Friday, June 16, 2017

2 Cathedral Window Table Toppers for France

 Cathedral Windows Table Topper for France - Hot Set

I needed a few more gifts to bring to France this summer when we visit CL's family there.

Cathedral Windows Table Topper for France - Cool Se

This is from a kit at Nancy's Notions.  You can get a complete kit (with fabrics, batting and backing), or just the pre-cut fast-fusible applique.  IMHO, it's totally worth buying the pre-cut applique.  It's very difficult and tedious to try to cut out that stained glass pattern by hand -- even harder to keep it all even and straight.

I may do some more stitching on it before we make the trip.  

Thursday, June 15, 2017

Weaving Again ... After All This Time

Finally!  The new 12-dent stainless steel reed came (Thanks to The Woolery who shipped it out the day after I ordered it.  Boo to Webs who promised much more than they could deliver -- I'd still be waiting for it in July, 3 months after the initial order.)

My husband cut off the excess (see the separate post on that process) part of the reed.  We installed the new reed, and Lynda helped me finish warping the Shetland wool color gamp.   2 strings run through each slit in the 12-dent reed.  Originally, I was going to use a 10-dent reed with 4 strings running through each slit in the reed, but Lynda and I concluded that would cause problems, as this wool likes to stick to itself, and we thought that it would be a good way to felt it right on the loom--bad idea.  So we opted for the 12-dent to give us a little more room to work with.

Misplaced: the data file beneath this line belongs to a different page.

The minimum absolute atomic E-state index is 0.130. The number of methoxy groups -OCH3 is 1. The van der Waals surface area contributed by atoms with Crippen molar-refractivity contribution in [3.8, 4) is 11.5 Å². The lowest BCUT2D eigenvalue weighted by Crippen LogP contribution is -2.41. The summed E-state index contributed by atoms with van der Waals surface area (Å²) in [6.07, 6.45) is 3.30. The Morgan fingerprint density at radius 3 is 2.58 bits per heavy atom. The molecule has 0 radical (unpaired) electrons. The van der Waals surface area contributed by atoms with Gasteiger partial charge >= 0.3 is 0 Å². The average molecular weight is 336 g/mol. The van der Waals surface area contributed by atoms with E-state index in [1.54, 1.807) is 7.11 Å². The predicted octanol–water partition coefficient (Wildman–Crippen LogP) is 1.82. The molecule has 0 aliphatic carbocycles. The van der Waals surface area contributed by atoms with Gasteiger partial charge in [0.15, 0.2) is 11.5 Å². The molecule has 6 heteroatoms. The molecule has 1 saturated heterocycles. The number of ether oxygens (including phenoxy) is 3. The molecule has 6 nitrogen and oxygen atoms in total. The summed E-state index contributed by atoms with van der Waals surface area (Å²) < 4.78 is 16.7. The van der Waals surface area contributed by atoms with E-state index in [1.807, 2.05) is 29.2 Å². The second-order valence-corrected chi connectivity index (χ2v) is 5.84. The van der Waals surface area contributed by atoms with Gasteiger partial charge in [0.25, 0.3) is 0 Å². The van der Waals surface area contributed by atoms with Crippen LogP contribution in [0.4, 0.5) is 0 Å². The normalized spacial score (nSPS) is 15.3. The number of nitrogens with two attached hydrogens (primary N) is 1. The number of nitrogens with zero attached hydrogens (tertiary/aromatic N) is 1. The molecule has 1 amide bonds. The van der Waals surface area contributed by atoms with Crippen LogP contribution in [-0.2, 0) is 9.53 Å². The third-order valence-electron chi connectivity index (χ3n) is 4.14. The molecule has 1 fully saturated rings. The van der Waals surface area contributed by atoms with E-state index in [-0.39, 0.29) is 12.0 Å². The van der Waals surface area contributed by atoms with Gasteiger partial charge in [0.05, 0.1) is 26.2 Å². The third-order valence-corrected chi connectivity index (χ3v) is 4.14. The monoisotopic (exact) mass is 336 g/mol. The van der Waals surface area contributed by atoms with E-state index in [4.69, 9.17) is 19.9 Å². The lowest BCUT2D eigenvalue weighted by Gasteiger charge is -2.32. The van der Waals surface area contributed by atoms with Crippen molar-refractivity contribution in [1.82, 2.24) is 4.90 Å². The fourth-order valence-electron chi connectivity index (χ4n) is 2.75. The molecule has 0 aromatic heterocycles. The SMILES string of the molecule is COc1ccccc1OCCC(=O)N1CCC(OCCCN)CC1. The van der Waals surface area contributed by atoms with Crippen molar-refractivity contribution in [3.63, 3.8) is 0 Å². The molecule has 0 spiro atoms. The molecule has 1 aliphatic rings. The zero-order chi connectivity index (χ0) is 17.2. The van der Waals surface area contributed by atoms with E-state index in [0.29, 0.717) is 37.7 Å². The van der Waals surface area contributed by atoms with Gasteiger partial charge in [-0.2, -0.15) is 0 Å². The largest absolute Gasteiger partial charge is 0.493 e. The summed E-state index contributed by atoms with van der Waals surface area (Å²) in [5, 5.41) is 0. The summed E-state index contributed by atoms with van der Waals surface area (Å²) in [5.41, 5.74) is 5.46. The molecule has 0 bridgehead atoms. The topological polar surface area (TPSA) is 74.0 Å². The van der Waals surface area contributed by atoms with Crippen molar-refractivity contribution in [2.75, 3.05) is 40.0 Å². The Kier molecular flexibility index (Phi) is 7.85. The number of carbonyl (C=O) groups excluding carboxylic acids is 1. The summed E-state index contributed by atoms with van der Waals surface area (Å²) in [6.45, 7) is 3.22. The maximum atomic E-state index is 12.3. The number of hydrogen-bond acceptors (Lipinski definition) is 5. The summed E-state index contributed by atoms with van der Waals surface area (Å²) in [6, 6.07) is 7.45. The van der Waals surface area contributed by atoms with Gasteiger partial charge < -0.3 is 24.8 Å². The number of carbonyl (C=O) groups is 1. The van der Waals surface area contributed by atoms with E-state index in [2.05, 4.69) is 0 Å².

We set up the treadles optimally for doing double weave (according to Jennifer Moore); We got the tension all worked out, and threw the initial shots.  And ...   to my utter amazement and sheer delight ...  It worked!
 Left side of double weave, with top layer folded over to make bottom layer visible.

2 layers of fabric with a join on the right side.  I'll need to be careful with that join area so I don't wind up with a gap or a line :

The Fold.

I set up my bead system to help me remember where I am in the treadling sequence.  [This brilliant idea came from the 4-shaft Weaving FaceBook Group.]  Since I only have a 4-shaft loom, this is only going to be common weave.  If I had more shafts to work with (or a wider weaving space, it could have been in a twill or tweed or other fancy weave structure pattern.  In practice, this sequence is relatively easy to remember.  I haven't been using the beads with each throw.

I set up a 2nd string of darker beads to help me track what pic I'm on.  This project requires 24 pics of each color, amounting to 2 inches of fabric.   1 sequence of the treadling pattern equals 2 lines of weft, therefore I have only 12 beads instead of 24.  It doesn't take long to do 24 pics.